Don’t take it for granted. The Rumpus loves you from the start. It’s not just a theme. Monday, August 8 11 was an average event. Good poetry, good sex (scene), stand-up stand-up, excellent journalism, (intentional) bad poetry, angry letters to the editor, humorous letters back from the editor, a steampunk cellist… a sex raffle the bartenders kept winning and a roomful of beautiful, spoiled brats.
“This is the second month in a row attendance has been a bit low,” Isaac said to me at intermission. “What do you think: is it because it’s August? Because Steve‘s not here?” August is always slack. City Lights doesn’t schedule events at all, and neither does City Arts and Lectures. We all miss Stephen. And while I think both of these are factors, I suspect it’s something else that has the room only mostly full: we are so rich, so loved from the start by so many people that we think we can get our lovefix anywhere, any time.
We’re right. Until we take our admirers for granted too many times. It’s like this: from an editorial point of view, there are new events to cover every month. We do our best to cover them as soon as we can. Generally, we welcome new forums for creative expression. We do resist the general degeneration in which the majority of our nation (and the world, honestly) is engaged, after all. We have principles, damnit. Occasionally we miss one of the stalwarts. Hell, it’s been too long since we covered Writers With Drinks—almost always mind-melting.
This past Wednesday night, a local underground hero and future poet laureate of San Francisco Charlie Getter released his first official book, The Garrulous Progress: Selected Poems from 2004-2010. Naturally, we all got together at Viracocha and read some of Charlie’s poems and some of our own. Some said a few words. Our friend and Litseen staff writer Charles Kruger said the following:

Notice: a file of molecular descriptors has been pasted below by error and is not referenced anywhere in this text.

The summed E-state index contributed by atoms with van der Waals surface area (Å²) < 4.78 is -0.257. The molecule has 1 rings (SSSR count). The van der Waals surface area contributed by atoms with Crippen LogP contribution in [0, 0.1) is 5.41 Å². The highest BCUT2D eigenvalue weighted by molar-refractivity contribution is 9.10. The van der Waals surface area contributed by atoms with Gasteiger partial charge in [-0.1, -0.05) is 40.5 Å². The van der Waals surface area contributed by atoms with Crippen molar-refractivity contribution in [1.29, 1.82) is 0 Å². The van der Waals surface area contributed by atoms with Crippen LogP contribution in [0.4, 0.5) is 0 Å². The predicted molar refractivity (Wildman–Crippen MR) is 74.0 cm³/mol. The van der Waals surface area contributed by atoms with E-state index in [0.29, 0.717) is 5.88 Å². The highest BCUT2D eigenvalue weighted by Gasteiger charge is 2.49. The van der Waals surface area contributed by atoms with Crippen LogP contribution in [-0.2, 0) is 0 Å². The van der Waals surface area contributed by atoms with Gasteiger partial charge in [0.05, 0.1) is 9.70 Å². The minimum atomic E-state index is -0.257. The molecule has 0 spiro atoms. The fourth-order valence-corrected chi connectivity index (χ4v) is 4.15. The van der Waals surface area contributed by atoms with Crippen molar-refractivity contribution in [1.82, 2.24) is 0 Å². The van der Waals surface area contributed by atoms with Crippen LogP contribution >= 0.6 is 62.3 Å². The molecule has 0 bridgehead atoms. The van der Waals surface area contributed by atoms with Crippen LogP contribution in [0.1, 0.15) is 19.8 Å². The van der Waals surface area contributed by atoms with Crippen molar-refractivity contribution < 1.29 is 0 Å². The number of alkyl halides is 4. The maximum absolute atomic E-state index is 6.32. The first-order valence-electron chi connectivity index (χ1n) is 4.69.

Two years ago I came into this community, kind of lost, and a friend said to me, Well, let’s go to a book-making party. It was about 10 o’clock at night. We went into downtown San Francisco, in an alley, upstairs to this house; there were about 30 kids there, and this drunk guy, and a dog, and they were sitting around putting together a book of poems from 16th and Mission, and the drunk guy kept rushing up to people and saying “You read this! You read this aloud. You: read a poem. You: read a poem. And I thought: Who is this guy?
And it was like watching this mad gardener watering people. And every time he went by we would just sprout a little.
I’ll have more to say about that event soon, don’t worry (I’m still tearing up when I think about it), but for now my point is that I’m not sure exactly what the role of this website is. I know that just calling a spade a spade is sometimes not good enough. I know what I would like it to be.
Artist, Neighborhood Hero, Rumpus Comics Editor Paul Madonna published the second collection of his All Over Coffee series a few months ago. After 8 years of publishing the strip in the SF Chronicle, Paul has decided to collaborate with other writers to encourage the project to go off in different directions. Below is his most recent collaboration, with Rumpus managing editor Isaac Fitzgerald:
We react and act and only then do we realize where we stand. Then we react.
The night’s first reader was a poet from LA. He said, “It’s deeply humbling to come to San Francisco to read poetry. I feel a little bit like I’ve gone to South America and brought my own cocaine. From, like, Pasadena. Like going to Greece with my own statues.”
Don’t abuse cocaine just because the coca grows here, ok? If you were truly hungry you could watch any one of the videos below — or appended to any post in this site — and write a personal manifesto that could guide you for the rest of your life.